Project researchers have been able to use stem cells, as well as animal organs, to develop livers in labs, possibly eliminating the transplant waiting list.
Within a decade or so, the liver transplant waiting list will be a thing of the past.
Other organs will likely follow.
That’s the hope anyway, of some researchers.
New breakthroughs in a number of different research projects are speeding up the timeline until the day when a new liver can be grown in a lab and transplanted to a waiting patient.
Researchers expect to be able to do that by 2020.
While there are temporary fixes and drugs for patients waiting for a new heart or kidneys, patients in need of a new liver typically get sicker and sicker until they die, unless a donated organ comes in time.
More than 7,800 livers were transplanted into such patients in 2016.
But more than 14,000 Americans are currently on the waiting list.
The most common reasons for the transplants are chronic hepatitis C, followed by complications from long-term alcohol abuse, other forms of hepatitis, various genetic conditions diseases in the bile ducts, or cancers originating in the liver.
If successful, the various efforts to grow livers in the lab could mark a turning a point for these desperate patients.
In one project, researchers announced earlier this month they have overcome previous hurdles and are able to bioengineer batches of 20,000 liver “micro-buds.”
When combined, the buds are large enough for transplant.
That project is led by the Cincinnati Children’s Center for Stem Cell and Organoid Medicine and Japan’s Yokohama City University.
It has focused on trying to grow the new livers from a patient’s own stem cells, eliminating the risk of the body rejecting the new organ.
Previous methods have relied on bone marrow and cells from umbilical cords to grow new liver cells, but those sources are more difficult and controversial to obtain.
Now, said lead investigator Takanori Takebe, “we can generate mini buds entirely from stem cells (and) we can generate mini buds in much larger scale for patient applications.”
Takebe’s team grew the liver tissues in custom-designed cell plates with U-shaped bottoms.
That helped them avoid using animal-derived products to help grow the new livers.
The technique should help them meet clinical manufacturing standards, Takebe said.
Another project is using animal products, but stripped of any cells, in a way that should also meet clinical-grade standards.
Jeff Ross’ liver team starts with pig livers, leftover from pork butchering, and decellularizes them.
“We remove all the cellular material from the liver, but the architecture is still there. We have a perfect architecture of the organ,” Ross, the chief executive officer of Minnesota-based Miromatrix Medical, told Healthline.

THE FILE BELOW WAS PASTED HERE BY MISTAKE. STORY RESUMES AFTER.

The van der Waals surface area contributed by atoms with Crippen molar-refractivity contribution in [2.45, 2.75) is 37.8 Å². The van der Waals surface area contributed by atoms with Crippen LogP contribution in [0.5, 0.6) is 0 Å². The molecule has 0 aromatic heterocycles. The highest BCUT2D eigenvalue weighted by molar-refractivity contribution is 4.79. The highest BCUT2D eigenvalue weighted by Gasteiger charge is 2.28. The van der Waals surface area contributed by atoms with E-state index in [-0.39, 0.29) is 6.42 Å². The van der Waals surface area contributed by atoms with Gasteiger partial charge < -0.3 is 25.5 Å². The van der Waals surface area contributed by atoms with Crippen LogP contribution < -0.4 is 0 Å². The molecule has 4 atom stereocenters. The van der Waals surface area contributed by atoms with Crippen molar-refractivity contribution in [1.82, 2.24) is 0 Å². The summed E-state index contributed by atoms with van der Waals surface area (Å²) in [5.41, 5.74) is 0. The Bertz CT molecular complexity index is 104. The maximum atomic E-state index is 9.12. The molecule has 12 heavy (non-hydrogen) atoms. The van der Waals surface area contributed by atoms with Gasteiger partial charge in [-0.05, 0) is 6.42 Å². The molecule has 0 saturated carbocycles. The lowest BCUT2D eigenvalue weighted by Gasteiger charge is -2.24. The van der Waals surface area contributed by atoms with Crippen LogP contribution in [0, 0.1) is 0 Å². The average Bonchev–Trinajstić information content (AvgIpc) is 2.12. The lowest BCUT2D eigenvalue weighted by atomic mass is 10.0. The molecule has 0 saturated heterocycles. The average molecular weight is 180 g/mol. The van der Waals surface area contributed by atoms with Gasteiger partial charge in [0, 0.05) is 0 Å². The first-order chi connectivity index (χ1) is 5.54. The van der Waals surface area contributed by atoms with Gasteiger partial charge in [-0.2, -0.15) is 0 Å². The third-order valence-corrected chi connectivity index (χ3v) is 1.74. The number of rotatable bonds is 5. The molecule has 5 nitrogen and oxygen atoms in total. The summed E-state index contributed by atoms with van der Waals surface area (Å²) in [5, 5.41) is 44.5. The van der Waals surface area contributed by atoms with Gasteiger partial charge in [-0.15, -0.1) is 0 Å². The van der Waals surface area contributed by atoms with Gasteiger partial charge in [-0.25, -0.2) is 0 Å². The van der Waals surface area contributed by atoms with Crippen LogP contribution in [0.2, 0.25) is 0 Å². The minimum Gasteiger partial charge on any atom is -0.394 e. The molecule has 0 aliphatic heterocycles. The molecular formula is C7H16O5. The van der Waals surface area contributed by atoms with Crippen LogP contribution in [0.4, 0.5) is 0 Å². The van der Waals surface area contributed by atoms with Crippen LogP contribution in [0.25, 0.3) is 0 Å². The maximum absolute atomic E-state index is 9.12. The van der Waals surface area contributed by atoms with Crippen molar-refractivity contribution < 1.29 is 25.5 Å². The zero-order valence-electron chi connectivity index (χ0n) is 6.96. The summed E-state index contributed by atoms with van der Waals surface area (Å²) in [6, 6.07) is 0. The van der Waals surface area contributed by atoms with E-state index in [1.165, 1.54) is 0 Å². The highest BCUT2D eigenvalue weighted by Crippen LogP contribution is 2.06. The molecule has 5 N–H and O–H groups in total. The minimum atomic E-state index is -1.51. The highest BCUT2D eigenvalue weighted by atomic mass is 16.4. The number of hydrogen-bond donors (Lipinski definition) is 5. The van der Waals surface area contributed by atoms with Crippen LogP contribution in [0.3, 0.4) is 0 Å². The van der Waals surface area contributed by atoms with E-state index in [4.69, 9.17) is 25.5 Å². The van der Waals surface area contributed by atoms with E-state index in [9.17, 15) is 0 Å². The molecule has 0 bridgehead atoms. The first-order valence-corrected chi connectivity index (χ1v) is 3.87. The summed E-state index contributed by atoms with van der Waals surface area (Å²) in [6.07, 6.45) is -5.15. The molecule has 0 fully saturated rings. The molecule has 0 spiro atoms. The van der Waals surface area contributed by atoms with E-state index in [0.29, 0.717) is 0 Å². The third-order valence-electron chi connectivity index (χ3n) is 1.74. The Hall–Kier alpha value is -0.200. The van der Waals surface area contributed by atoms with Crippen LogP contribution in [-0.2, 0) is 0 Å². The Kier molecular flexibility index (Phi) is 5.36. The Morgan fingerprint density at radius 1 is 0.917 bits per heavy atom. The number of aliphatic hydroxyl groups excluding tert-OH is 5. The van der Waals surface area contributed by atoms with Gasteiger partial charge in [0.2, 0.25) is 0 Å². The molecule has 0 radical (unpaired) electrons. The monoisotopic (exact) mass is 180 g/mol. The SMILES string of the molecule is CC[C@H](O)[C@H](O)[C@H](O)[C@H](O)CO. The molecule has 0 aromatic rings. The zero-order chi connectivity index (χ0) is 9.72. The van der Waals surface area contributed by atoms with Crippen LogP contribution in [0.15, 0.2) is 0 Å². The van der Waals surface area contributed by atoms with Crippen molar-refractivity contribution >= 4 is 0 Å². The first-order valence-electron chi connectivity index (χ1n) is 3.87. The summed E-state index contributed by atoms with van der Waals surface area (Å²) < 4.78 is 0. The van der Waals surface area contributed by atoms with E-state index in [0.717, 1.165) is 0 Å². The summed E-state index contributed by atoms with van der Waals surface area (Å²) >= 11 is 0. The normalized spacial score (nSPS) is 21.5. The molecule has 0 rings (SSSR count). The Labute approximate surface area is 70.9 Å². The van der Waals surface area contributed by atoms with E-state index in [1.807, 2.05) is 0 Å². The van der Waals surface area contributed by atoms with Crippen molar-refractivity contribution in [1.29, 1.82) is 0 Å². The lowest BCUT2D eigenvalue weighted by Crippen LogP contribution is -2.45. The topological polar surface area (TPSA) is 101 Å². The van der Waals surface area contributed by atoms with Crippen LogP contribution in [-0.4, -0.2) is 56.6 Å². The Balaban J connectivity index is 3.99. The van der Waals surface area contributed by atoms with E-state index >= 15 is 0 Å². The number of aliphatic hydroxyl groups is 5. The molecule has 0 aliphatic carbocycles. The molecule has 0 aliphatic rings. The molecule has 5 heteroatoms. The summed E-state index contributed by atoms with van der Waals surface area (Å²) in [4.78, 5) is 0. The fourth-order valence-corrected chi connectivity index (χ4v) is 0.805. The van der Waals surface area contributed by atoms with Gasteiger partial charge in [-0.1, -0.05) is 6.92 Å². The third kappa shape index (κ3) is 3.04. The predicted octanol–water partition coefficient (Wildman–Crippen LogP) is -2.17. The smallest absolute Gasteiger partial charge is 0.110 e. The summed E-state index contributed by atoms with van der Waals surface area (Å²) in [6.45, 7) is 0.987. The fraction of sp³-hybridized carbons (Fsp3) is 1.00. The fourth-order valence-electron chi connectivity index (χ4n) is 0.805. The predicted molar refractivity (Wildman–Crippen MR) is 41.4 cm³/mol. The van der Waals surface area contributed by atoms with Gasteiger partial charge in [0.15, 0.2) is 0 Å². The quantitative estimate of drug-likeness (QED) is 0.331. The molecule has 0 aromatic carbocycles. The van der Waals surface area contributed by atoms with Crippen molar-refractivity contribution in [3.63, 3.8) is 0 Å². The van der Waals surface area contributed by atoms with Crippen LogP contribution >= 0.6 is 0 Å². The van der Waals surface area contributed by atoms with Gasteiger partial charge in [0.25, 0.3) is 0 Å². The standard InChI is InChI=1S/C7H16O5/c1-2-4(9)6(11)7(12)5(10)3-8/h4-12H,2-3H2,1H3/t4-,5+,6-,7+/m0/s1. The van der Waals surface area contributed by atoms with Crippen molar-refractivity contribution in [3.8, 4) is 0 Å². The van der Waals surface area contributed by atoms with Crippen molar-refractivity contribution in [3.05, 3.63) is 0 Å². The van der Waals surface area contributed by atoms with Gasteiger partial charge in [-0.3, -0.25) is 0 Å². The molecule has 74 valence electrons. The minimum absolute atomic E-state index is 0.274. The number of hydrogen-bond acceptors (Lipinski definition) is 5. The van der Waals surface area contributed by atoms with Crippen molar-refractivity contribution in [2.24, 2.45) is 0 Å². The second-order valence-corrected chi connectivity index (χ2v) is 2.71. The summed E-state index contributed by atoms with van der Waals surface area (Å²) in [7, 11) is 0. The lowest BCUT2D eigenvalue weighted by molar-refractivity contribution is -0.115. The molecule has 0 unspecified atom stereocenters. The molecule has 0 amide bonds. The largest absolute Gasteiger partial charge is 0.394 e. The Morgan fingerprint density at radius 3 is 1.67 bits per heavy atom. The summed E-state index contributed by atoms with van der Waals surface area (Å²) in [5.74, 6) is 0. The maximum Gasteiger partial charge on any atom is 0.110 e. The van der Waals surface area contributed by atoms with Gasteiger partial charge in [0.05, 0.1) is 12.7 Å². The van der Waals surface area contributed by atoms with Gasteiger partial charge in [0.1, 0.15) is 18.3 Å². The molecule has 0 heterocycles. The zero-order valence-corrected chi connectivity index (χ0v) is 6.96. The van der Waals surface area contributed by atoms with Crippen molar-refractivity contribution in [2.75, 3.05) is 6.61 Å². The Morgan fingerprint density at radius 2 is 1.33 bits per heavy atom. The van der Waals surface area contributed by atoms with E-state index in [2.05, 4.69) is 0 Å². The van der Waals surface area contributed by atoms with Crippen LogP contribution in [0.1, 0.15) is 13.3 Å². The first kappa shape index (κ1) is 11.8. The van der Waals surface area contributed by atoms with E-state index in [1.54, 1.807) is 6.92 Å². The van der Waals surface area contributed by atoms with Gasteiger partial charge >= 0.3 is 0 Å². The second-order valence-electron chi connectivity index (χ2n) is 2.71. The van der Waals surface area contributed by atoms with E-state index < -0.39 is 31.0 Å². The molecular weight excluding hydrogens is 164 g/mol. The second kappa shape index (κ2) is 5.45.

Having that scaffolding, or functional vasculature, overcomes what he says has been one of the major roadblocks in being able to engineer livers in the lab.
Without it, achieving continuous blood flow through the manufactured organ without clotting can be tricky.
The ghostly white former pig liver is then recellularized with liver cells.
Those are currently derived from donated livers that weren’t viable for transplant for various reasons.
In the future, Ross hopes they can derive the livers from stem cells so that each liver would be individualized for the patient, eliminating the need for immunosuppressives.
“Our whole goal is to eliminate the organ transplant list by creating bioengineered organs,” Ross said. “And our long-term goal is creating them from patients’ own cells to eliminate rejection.”
By the middle of 2018, Ross hopes they will be able to transplant a recellularized liver back into a pig and show it has complete functionality.
By 2020, he hopes to transplant the first such livers in human patients in a phase 1 clinical trial.
Those livers, he said, “should last years, if not forever.”
Takebe’s team also hopes to begin transplanting their bioengineered livers in human patients in clinical trials in 2020.
The use of fetal stem cells in research has come under fire in other areas, but since Takebe is working with patients’ own stem cells, he said he doesn’t anticipate any ethical concerns.
Ross’ use of organs harvested from animals may raise some eyebrows, but the organs are typically discarded anyway in the butchering.
And, Takebe added, any ethical concerns would need to be weighed against the harm or deaths involving those waiting on the organ transplant list.
“Given that many patients are dying from end-stage conditions, they are in critical need for transplant,” he said.